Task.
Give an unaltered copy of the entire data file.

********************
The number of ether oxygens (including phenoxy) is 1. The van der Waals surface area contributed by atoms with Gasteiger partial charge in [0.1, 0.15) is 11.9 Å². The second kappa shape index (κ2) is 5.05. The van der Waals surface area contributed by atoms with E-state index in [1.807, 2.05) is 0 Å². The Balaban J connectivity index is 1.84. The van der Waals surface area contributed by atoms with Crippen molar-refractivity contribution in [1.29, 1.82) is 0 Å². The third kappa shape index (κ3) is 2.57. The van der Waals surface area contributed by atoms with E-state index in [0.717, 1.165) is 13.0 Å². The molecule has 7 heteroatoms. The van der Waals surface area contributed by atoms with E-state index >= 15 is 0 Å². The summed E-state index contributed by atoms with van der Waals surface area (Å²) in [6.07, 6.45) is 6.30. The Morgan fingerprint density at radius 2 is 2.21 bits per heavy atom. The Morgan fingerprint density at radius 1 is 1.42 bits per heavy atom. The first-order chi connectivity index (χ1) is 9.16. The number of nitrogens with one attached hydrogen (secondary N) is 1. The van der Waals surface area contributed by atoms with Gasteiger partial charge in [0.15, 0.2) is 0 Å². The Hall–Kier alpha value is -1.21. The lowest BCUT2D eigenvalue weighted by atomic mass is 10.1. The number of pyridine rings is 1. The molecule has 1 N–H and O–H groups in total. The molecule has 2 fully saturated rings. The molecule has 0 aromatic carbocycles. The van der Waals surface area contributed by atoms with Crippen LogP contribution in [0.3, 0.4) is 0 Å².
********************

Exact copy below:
The number of ether oxygens (including phenoxy) is 1. The van der Waals surface area contributed by atoms with Gasteiger partial charge in [0.1, 0.15) is 11.9 Å². The second kappa shape index (κ2) is 5.05. The van der Waals surface area contributed by atoms with E-state index in [1.807, 2.05) is 0 Å². The Balaban J connectivity index is 1.84. The van der Waals surface area contributed by atoms with Crippen molar-refractivity contribution in [1.29, 1.82) is 0 Å². The third kappa shape index (κ3) is 2.57. The van der Waals surface area contributed by atoms with E-state index in [0.717, 1.165) is 13.0 Å². The molecule has 7 heteroatoms. The van der Waals surface area contributed by atoms with E-state index >= 15 is 0 Å². The summed E-state index contributed by atoms with van der Waals surface area (Å²) in [6.07, 6.45) is 6.30. The Morgan fingerprint density at radius 2 is 2.21 bits per heavy atom. The Morgan fingerprint density at radius 1 is 1.42 bits per heavy atom. The first-order chi connectivity index (χ1) is 9.16. The number of nitrogens with one attached hydrogen (secondary N) is 1. The van der Waals surface area contributed by atoms with Gasteiger partial charge in [0.15, 0.2) is 0 Å². The Hall–Kier alpha value is -1.21. The lowest BCUT2D eigenvalue weighted by atomic mass is 10.1. The number of pyridine rings is 1. The molecule has 1 N–H and O–H groups in total. The molecule has 2 fully saturated rings. The molecule has 0 aromatic carbocycles. The van der Waals surface area contributed by atoms with Crippen LogP contribution in [0.3, 0.4) is 0 Å².